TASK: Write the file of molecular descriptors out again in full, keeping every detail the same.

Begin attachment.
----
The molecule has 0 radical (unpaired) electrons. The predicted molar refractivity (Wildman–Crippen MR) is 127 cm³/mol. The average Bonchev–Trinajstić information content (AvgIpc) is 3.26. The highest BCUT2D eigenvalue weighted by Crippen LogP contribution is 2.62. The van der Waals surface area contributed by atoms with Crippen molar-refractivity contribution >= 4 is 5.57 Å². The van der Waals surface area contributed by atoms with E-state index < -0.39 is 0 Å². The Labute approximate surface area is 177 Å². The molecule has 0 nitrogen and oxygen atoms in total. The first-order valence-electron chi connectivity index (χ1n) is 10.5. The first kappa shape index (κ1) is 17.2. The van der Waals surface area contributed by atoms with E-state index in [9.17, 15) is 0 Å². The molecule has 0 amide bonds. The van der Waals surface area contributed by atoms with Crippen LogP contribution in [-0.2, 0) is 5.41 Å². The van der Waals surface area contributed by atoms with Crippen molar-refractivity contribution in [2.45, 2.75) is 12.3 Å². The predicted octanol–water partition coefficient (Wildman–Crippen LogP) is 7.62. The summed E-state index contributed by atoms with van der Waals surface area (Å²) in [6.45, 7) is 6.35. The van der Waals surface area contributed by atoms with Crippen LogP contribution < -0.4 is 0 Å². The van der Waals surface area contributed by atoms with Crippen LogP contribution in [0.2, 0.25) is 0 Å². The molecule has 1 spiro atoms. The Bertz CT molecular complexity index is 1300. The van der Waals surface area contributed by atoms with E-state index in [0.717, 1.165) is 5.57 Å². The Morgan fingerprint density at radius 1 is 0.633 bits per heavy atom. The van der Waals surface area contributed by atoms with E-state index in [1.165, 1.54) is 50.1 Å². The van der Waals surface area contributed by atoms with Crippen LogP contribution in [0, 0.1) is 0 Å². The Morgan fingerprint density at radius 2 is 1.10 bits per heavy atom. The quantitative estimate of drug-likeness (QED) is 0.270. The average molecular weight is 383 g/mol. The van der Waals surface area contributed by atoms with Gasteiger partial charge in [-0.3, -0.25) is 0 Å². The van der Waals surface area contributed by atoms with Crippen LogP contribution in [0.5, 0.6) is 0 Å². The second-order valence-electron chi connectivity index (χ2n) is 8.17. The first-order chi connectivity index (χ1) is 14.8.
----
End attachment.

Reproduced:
The molecule has 0 radical (unpaired) electrons. The predicted molar refractivity (Wildman–Crippen MR) is 127 cm³/mol. The average Bonchev–Trinajstić information content (AvgIpc) is 3.26. The highest BCUT2D eigenvalue weighted by Crippen LogP contribution is 2.62. The van der Waals surface area contributed by atoms with Crippen molar-refractivity contribution >= 4 is 5.57 Å². The van der Waals surface area contributed by atoms with E-state index < -0.39 is 0 Å². The Labute approximate surface area is 177 Å². The molecule has 0 nitrogen and oxygen atoms in total. The first-order valence-electron chi connectivity index (χ1n) is 10.5. The first kappa shape index (κ1) is 17.2. The van der Waals surface area contributed by atoms with E-state index in [9.17, 15) is 0 Å². The molecule has 0 amide bonds. The van der Waals surface area contributed by atoms with Crippen LogP contribution in [-0.2, 0) is 5.41 Å². The van der Waals surface area contributed by atoms with Crippen molar-refractivity contribution in [2.45, 2.75) is 12.3 Å². The predicted octanol–water partition coefficient (Wildman–Crippen LogP) is 7.62. The summed E-state index contributed by atoms with van der Waals surface area (Å²) in [6.45, 7) is 6.35. The van der Waals surface area contributed by atoms with Crippen LogP contribution < -0.4 is 0 Å². The van der Waals surface area contributed by atoms with Crippen LogP contribution in [0.2, 0.25) is 0 Å². The molecule has 1 spiro atoms. The Bertz CT molecular complexity index is 1300. The van der Waals surface area contributed by atoms with E-state index in [0.717, 1.165) is 5.57 Å². The Morgan fingerprint density at radius 1 is 0.633 bits per heavy atom. The van der Waals surface area contributed by atoms with E-state index in [1.165, 1.54) is 50.1 Å². The van der Waals surface area contributed by atoms with Crippen LogP contribution in [0, 0.1) is 0 Å². The Morgan fingerprint density at radius 2 is 1.10 bits per heavy atom. The quantitative estimate of drug-likeness (QED) is 0.270. The average molecular weight is 383 g/mol. The van der Waals surface area contributed by atoms with Gasteiger partial charge in [-0.3, -0.25) is 0 Å². The van der Waals surface area contributed by atoms with Crippen LogP contribution in [0.5, 0.6) is 0 Å². The second-order valence-electron chi connectivity index (χ2n) is 8.17. The first-order chi connectivity index (χ1) is 14.8.